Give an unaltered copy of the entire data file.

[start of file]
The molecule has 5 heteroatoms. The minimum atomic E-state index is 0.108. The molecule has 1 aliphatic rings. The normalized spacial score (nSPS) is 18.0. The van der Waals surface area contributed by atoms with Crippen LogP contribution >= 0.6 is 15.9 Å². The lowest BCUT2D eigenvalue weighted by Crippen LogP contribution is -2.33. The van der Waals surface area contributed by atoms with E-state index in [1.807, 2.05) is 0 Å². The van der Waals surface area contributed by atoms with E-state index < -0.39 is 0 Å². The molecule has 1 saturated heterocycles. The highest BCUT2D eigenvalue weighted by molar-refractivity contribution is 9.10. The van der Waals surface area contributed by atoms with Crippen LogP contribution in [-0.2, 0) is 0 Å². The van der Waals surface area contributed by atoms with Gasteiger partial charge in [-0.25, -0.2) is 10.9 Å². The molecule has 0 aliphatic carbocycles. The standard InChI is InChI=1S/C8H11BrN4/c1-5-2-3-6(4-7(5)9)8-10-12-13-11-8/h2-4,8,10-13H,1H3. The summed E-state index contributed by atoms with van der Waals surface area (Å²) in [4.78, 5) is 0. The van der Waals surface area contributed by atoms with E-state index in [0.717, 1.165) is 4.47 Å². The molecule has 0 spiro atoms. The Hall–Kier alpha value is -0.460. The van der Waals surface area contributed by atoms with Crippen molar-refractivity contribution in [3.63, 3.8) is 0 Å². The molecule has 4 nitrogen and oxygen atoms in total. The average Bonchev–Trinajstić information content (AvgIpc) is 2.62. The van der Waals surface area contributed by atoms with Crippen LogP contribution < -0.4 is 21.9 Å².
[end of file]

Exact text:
The molecule has 5 heteroatoms. The minimum atomic E-state index is 0.108. The molecule has 1 aliphatic rings. The normalized spacial score (nSPS) is 18.0. The van der Waals surface area contributed by atoms with Crippen LogP contribution >= 0.6 is 15.9 Å². The lowest BCUT2D eigenvalue weighted by Crippen LogP contribution is -2.33. The van der Waals surface area contributed by atoms with E-state index in [1.807, 2.05) is 0 Å². The van der Waals surface area contributed by atoms with E-state index < -0.39 is 0 Å². The molecule has 1 saturated heterocycles. The highest BCUT2D eigenvalue weighted by molar-refractivity contribution is 9.10. The van der Waals surface area contributed by atoms with Crippen LogP contribution in [-0.2, 0) is 0 Å². The van der Waals surface area contributed by atoms with Gasteiger partial charge in [-0.25, -0.2) is 10.9 Å². The molecule has 0 aliphatic carbocycles. The standard InChI is InChI=1S/C8H11BrN4/c1-5-2-3-6(4-7(5)9)8-10-12-13-11-8/h2-4,8,10-13H,1H3. The summed E-state index contributed by atoms with van der Waals surface area (Å²) in [4.78, 5) is 0. The van der Waals surface area contributed by atoms with E-state index in [0.717, 1.165) is 4.47 Å². The molecule has 0 spiro atoms. The Hall–Kier alpha value is -0.460. The van der Waals surface area contributed by atoms with Crippen molar-refractivity contribution in [3.63, 3.8) is 0 Å². The molecule has 4 nitrogen and oxygen atoms in total. The average Bonchev–Trinajstić information content (AvgIpc) is 2.62. The van der Waals surface area contributed by atoms with Crippen LogP contribution < -0.4 is 21.9 Å².